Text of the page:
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Collaborative Planning Works, Here's Why

December 13th, 2018 | 1 min. read

By Gryphon House

Everyone has different learning styles, the Learning Style Theory proposes that individuals learn in different ways and it is important to discover the type of style that is most successful for your students. Different activities and lesson planning is described further by authors Pat Phipps and Pam Schiller, in their book, The Complete Daily Curriculum for Early Childhood, Revised.



The Theory of Multiple Intelligences was created by Howard Gardner in his book, Frames of Mind which was first published in 1983. Gardner theory is now widely accepted in most educational settings; also, provides the framework to help teachers create innovative learning experiences. In addition, Multiple Intelligences enables teachers to address the needs of each student on an individual basis.


Here are eight intelligences:

  • Linguistic (Word Smart), the capacity to use words effectively, whether orally or in writing.
  • Logical-Mathematical (Number Smart), the capacity to use number effectively and to reason well.
  • Spatial (Picture Smart), the ability to perceive the visual-spatial world accurately and to perform transformations upon those perceptions.
  • Bodily-Kinesthetic (Body Smart), the ability to use one’s whole body to skillfully express ideas and feelings and facility in using one's hands to produce or transform things.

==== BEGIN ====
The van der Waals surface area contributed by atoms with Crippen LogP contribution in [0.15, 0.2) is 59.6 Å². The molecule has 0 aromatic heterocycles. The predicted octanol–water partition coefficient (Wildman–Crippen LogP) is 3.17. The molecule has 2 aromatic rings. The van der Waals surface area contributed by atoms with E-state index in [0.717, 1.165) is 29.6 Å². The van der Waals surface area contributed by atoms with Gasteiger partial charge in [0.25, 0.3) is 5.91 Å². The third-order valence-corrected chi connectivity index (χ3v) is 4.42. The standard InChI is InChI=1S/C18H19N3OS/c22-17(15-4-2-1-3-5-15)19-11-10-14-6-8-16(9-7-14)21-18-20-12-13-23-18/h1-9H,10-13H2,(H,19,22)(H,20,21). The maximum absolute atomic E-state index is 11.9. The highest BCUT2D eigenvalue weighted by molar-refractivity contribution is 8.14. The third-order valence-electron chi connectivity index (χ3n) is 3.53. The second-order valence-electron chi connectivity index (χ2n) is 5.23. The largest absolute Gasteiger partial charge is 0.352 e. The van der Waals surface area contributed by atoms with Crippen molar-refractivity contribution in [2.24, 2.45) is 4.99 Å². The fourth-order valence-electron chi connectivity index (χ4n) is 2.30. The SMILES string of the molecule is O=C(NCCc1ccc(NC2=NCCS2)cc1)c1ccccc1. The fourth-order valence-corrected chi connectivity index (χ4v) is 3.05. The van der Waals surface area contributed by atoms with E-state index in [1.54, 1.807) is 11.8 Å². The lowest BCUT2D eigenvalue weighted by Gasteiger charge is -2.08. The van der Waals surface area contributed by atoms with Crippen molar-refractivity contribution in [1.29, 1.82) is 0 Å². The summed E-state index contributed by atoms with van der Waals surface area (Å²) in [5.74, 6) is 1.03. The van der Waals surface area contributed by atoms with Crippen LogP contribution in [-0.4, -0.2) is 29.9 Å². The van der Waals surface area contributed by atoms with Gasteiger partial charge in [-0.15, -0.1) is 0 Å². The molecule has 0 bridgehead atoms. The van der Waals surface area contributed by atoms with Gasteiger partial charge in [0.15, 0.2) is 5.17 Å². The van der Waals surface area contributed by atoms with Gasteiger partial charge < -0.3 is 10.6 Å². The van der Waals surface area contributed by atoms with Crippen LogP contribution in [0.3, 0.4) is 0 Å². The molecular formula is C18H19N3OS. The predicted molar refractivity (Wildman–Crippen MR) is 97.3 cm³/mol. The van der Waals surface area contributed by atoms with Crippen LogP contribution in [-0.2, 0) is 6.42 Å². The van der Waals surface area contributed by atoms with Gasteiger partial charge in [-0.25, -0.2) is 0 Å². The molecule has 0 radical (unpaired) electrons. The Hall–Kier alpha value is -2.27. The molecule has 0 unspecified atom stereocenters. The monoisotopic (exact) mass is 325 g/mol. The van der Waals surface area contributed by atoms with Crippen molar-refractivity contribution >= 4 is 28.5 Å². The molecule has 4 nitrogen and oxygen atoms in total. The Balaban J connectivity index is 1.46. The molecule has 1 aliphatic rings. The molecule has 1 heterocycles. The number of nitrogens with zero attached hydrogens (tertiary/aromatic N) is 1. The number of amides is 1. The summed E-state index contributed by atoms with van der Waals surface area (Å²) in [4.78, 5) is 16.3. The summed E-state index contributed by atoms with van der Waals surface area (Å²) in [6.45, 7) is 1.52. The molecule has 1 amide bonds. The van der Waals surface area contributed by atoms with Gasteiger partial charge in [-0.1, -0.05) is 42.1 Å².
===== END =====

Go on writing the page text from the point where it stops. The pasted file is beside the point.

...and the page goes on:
• Musical (Music Smart), the capacity to perceive, discriminate, and express musical forms.
  • Naturalist (Nature Smart), the ability to discriminate among living things as well as to be sensitive to other features of the natural world.
  • Interpersonal (People Smart), The ability to perceive and make distinctions among the moods, intentions, motivations, and feelings of other people.
  • Intrapersonal (Self Smart), this intelligence includes having an accurate picture of oneself.


Children learn through different processes and meaningful experiences. By intentionally tailoring teaching methods to individual children, teachers can help children internalize deep understandings of their learning.


Research shows that everyone, including children, are more likely to learn when the information being taught is of interest to us. Using the interests of your students in and during your lesson plans helps each child connect with what they already know and the new information they are being taught. Also, this helps them out new information into a meaningful and substantial context.